A watertight roof is critical to successful green roof construction. While some roofs are intrinsically waterproof when built, most will require some form of treatment to prevent water entry into the building. Waterproofing treatment must provide a strong but flexible layer that allows expansion under physical or thermal movements of the building structure, without compromising water tightness. Vegetation generally should not be installed over areas such as expansion joints, where regular inspection of the waterproofing will be necessary. Advice should be sought from a specialist waterproofing manufacturer to find the most suitable type of waterproofing treatment for the roof structure and the proposed green roof design.  In Australia, waterproofing is likely to be installed by a third party waterproofing contractor. The involvement of an independent contractor means that a clear agreement between all parties must be established for responsibility of the waterproofing membrane once it has been installed and certified as watertight. An independent leak detection specialist should test the waterproofing after its installation, and again after the green roof build-up is installed, prior to handover.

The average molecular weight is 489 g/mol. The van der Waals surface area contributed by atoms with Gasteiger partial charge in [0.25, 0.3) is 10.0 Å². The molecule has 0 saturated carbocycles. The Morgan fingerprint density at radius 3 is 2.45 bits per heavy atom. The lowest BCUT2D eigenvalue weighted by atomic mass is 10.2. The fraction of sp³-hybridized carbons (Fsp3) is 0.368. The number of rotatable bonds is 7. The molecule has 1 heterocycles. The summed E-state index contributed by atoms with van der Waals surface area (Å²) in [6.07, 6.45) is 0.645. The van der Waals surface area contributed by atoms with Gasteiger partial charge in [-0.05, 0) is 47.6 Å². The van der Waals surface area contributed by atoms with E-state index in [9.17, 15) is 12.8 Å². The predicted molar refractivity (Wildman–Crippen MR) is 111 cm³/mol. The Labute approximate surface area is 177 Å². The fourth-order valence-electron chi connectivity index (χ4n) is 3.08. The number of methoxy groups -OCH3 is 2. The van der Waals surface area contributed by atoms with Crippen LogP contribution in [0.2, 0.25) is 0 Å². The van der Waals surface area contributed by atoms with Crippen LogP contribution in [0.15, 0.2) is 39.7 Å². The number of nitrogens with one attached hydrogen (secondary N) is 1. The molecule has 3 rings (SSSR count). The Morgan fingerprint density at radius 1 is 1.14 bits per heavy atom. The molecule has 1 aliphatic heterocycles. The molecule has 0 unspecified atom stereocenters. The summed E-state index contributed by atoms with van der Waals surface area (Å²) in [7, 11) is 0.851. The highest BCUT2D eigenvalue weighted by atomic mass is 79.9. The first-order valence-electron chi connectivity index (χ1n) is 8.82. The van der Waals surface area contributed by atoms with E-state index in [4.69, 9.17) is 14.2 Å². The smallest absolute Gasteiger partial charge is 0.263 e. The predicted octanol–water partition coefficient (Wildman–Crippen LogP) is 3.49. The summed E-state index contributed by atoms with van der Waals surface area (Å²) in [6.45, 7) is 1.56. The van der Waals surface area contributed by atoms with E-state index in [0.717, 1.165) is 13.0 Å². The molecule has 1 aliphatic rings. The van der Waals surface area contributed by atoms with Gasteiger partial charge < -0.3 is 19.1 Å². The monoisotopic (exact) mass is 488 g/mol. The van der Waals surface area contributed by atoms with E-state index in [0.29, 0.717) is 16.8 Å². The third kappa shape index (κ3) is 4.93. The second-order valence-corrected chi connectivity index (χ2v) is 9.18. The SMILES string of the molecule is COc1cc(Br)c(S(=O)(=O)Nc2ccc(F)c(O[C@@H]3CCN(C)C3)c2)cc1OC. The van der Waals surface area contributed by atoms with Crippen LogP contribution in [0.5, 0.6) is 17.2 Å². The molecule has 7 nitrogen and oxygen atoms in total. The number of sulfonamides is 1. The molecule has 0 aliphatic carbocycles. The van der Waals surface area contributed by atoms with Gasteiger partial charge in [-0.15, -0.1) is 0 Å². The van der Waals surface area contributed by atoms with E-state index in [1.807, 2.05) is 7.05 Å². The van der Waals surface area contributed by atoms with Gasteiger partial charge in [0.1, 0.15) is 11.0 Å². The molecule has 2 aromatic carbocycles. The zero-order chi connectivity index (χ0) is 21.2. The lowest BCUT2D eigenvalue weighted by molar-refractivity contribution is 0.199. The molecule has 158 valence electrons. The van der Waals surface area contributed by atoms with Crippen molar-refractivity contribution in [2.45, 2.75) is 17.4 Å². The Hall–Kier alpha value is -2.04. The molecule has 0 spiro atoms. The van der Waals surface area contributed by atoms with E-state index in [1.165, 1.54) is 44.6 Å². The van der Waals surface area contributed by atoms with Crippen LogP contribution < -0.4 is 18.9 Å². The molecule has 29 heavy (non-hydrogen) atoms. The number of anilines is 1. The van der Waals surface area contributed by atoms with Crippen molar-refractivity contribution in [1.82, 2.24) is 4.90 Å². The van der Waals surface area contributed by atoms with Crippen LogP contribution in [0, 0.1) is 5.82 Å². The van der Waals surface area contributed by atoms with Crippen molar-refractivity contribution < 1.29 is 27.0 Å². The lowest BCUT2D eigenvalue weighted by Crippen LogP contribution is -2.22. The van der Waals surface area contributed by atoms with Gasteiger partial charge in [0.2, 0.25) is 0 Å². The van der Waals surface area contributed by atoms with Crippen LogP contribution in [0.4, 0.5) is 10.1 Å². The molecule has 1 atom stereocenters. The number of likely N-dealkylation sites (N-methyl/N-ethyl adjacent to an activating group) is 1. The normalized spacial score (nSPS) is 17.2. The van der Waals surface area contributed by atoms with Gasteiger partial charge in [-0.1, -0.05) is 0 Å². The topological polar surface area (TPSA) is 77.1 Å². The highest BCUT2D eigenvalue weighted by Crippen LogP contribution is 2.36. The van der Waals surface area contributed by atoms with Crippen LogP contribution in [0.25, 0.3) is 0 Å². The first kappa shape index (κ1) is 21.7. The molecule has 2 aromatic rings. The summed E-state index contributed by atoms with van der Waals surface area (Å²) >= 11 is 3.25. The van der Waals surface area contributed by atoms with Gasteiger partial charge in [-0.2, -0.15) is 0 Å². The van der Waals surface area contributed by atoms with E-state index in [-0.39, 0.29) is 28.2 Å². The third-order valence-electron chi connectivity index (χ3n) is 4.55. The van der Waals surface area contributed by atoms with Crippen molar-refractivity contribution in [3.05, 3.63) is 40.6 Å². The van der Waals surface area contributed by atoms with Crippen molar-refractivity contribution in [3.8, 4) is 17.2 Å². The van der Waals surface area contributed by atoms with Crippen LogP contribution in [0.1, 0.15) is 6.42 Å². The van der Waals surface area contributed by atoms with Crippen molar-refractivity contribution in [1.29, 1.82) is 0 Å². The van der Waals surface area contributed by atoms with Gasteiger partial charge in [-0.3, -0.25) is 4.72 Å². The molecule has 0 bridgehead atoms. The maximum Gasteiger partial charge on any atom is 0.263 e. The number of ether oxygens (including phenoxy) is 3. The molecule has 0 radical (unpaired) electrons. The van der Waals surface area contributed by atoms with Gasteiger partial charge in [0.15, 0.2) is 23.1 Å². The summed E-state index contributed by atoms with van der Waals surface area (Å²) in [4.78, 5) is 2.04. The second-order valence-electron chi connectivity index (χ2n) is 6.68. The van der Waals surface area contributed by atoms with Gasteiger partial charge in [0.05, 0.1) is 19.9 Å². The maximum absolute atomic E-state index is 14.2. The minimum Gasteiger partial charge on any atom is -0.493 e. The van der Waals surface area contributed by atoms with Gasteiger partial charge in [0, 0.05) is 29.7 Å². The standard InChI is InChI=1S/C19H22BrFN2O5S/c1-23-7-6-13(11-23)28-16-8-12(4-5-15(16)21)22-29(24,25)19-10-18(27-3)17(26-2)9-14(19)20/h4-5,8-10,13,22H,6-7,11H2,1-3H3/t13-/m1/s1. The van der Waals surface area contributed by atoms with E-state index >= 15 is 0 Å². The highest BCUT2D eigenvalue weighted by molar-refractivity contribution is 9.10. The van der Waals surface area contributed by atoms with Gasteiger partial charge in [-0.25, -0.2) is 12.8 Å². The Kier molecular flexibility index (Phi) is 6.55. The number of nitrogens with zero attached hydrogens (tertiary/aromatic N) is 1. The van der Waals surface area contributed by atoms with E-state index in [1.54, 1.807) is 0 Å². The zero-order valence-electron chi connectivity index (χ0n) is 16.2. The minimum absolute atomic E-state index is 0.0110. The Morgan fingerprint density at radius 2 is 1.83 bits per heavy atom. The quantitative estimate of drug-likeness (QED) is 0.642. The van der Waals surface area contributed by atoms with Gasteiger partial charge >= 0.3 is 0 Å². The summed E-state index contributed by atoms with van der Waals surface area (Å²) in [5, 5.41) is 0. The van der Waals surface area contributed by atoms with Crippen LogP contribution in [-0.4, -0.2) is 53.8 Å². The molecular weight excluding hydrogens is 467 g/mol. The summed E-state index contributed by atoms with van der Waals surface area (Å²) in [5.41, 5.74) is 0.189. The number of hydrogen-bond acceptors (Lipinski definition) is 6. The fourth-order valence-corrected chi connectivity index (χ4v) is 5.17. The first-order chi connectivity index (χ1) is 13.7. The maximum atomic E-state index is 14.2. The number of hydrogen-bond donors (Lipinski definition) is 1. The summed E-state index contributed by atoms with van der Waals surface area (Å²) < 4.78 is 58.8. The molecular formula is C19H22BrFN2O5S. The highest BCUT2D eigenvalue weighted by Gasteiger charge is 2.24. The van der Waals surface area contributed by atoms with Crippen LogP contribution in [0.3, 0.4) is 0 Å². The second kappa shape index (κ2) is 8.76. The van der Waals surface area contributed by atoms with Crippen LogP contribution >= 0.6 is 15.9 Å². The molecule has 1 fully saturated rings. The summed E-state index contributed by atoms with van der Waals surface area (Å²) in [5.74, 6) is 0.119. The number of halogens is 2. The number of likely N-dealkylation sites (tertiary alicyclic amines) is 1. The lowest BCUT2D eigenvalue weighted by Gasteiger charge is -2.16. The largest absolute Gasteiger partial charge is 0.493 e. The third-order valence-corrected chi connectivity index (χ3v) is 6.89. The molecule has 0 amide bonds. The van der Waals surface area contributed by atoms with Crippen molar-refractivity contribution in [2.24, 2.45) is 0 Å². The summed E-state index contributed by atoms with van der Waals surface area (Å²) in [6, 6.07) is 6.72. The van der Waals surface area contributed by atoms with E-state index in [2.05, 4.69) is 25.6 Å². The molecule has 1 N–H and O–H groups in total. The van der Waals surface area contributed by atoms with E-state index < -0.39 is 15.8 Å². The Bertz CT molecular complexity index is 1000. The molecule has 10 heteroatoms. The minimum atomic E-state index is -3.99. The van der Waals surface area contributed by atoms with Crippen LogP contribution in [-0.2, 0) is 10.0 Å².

The following tables contrast the two major types of waterproofing – liquid applied treatments and preformed sheets:

  • Liquid applied treatments can be composed of bitumen emulsions, modified bitumen, polymer cement systems, polyurethane, polyurethane modified acrylic, acrylic or two part polyurethane hybrid elastomers that require mixing prior to application.
  • Preformed sheets are asphalt-based or comprised of thermosetting polymers or thermoplastic polymers.